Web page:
You might not expect to see a lot of graffiti in Keller. The once heavily agricultural town is now an affluent suburb, with housing complexes, small restaurants, and lots of parks. But recently, rogue artists have begun peppering the town with hidden displays of creativity. Last Wednesday, a painting of a doe was discovered within the depths of a trail tunnel beneath Bear Creek Parkway. Over the weekend, the artist returned, this time to create an armadillo.
Mike Sexton, who heads up the landscape crew for the City of Keller, said in an email that he was walking by the tunnel that morning when he spotted the doe out of the corner of his eye.
“I’ve worked for the parks crew for 16 years and never seen anything like it,” he said. “It’s the coolest graffiti I’ve ever come across and the first one I’ve recommended not painting over.”
Graffiti isn’t new to the Keller trail system, according to Sexton, and Parks Maintenance and Development Manager Gary Davis said parks crewmembers typically paint over it. Often, Sexton said, cases of graffiti increase when the public schools go on break. The phenomenon is so consistent, Sexton refers to school holidays as “graffiti seasons,” during which time crews clean up graffiti roughly twice a week.
Sexton took a photo of the doe and sent it to Davis, remarking on the beauty of the work. Sexton was relieved when Davis told him not to paint over the painting.
“I made an exception for it because it was so beautiful,” Davis said.
Usually, Sexton added, the graffiti they find is “negative or just dumb stuff. To have someone actually create art? I was in awe. This was something positive, and whoever did it is really good.”
The piece is also unusual because it was done with a brush instead of spray paint. The doe is cleanly executed, with layers of shading and steady strokes, suggesting the artist is rather familiar with the medium.
On Wednesday, the city posted an image of the piece on Keller’s Facebook page. Rachel Reynolds, the Keller spokesperson who also runs the page, asked the artist to come forward, not to face the wrath of the Parks Department but to discuss the possibility of expanding the piece into a mural.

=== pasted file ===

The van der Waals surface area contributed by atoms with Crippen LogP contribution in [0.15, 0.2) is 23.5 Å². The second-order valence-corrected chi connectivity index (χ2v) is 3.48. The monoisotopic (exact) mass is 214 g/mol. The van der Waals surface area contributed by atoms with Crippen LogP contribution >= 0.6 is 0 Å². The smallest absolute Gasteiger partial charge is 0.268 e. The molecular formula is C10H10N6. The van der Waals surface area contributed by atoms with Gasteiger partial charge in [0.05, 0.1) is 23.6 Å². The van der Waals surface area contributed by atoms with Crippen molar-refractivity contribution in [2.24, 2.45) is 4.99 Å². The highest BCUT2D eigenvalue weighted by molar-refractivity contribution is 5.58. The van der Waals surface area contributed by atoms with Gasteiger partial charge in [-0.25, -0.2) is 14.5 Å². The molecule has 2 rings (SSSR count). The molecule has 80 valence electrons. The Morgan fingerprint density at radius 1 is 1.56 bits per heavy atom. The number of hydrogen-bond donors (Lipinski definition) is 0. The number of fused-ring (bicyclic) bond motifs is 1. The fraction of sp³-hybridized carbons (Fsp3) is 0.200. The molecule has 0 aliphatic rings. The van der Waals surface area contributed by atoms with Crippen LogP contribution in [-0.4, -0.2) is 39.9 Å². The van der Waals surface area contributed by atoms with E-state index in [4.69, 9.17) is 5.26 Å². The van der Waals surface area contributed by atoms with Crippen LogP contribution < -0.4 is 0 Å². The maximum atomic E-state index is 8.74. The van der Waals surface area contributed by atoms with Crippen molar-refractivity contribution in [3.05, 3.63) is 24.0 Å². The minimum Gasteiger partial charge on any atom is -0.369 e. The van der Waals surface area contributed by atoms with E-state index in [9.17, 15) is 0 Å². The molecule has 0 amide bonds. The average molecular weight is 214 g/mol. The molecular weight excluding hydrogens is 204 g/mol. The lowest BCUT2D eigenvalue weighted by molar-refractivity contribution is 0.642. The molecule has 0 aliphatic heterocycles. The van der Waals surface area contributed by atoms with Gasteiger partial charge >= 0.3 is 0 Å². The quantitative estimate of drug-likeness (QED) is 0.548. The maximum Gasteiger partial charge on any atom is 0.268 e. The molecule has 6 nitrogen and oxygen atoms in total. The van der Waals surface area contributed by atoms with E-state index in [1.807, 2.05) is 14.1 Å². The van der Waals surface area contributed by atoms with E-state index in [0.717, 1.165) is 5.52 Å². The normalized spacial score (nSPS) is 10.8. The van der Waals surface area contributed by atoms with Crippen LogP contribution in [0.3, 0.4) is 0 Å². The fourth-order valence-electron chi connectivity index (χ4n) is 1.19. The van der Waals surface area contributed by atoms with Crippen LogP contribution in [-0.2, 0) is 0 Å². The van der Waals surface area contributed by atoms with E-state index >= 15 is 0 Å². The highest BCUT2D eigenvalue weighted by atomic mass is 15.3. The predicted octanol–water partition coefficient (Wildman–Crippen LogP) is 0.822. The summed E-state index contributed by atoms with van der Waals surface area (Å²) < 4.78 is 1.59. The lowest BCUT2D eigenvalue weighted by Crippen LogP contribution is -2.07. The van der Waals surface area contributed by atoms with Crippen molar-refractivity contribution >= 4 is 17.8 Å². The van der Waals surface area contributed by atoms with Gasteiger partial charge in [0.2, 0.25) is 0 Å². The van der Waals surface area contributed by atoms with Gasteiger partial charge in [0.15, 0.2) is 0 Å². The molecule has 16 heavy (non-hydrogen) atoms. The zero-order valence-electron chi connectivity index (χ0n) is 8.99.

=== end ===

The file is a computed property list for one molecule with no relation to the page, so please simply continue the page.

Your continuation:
Davis added that he hopes the artist will make his- or herself known, so locals and city officials can shown their appreciation.
“Anybody that’s that talented should be recognized,” he said.
Citizens responded to the Facebook post with enthusiasm, praising the city for leaving the piece intact. However, some users were suspicious that the post was a trap, intended to lure the artist into confessing to criminal activity. Reynolds denied the accusations, assuring readers that the offer is anything but nefarious.
Davis agreed. “We’ve heard rumors that [some citizens] think it’s a set-up,” he said, chuckling, “but, no, we’re not going to punish anybody. We may have more work for the person.”
According to the Keller Police Department, punitive graffiti charges vary from a Class C misdemeanor to a first-degree felony, depending on the cost of the damage done to the property and the number of offenses. A felony charge could carry jail time, if the graffiti had been made on a school, an institution of higher learning, a place of worship/burial, public monument, or a community center providing special programs. Had the city intended to file charges, this case would likely have been classified as a Class C misdemeanor, according to Reynolds.
Jennifer Sartin was walking her dog with a friend Tuesday night as usual when she first saw the doe. Sartin had seen graffiti along that tunnel wall a few months before, but this time it was different. Sartin said she was elated when she found it and took a photo with her phone. She said she could tell the piece was done by someone with “great talent.”
The doe was “such a wonderful anonymous surprise,” she said, adding that she greatly approves of the city’s decision to keep the painting in place. “I feel that it perfectly portrays Keller as it is a wonderful small town that is willing to venture outside the norm.”
While every town has its share of graffiti, Keller locals are accustomed to finding art in unexpected places. In 2013, small mosaic tile pieces began appearing on street corners and light posts across the western half of the city, as well as in random spots along the Keller/Fort Worth border. The displays, which depict videogame characters and symbols, remain in place. Much like the artist responsible for the doe painting, these artists worked under cover of darkness. They also were later approached by the owners of Lee’s Grilled Cheese, who requested a mural for their restaurant. There is no mural yet.
Sartin, a substance abuse counselor, said she has seen the therapeutic value of art and is hoping the artist comes forward to accept the city’s offer to create a mural. She compares the doe to an act of kindness.
“I think it is a breath of fresh air to see the result of an anonymous person sharing such a beautiful piece with the public [and] expecting no recognition for doing so,” Sartin said.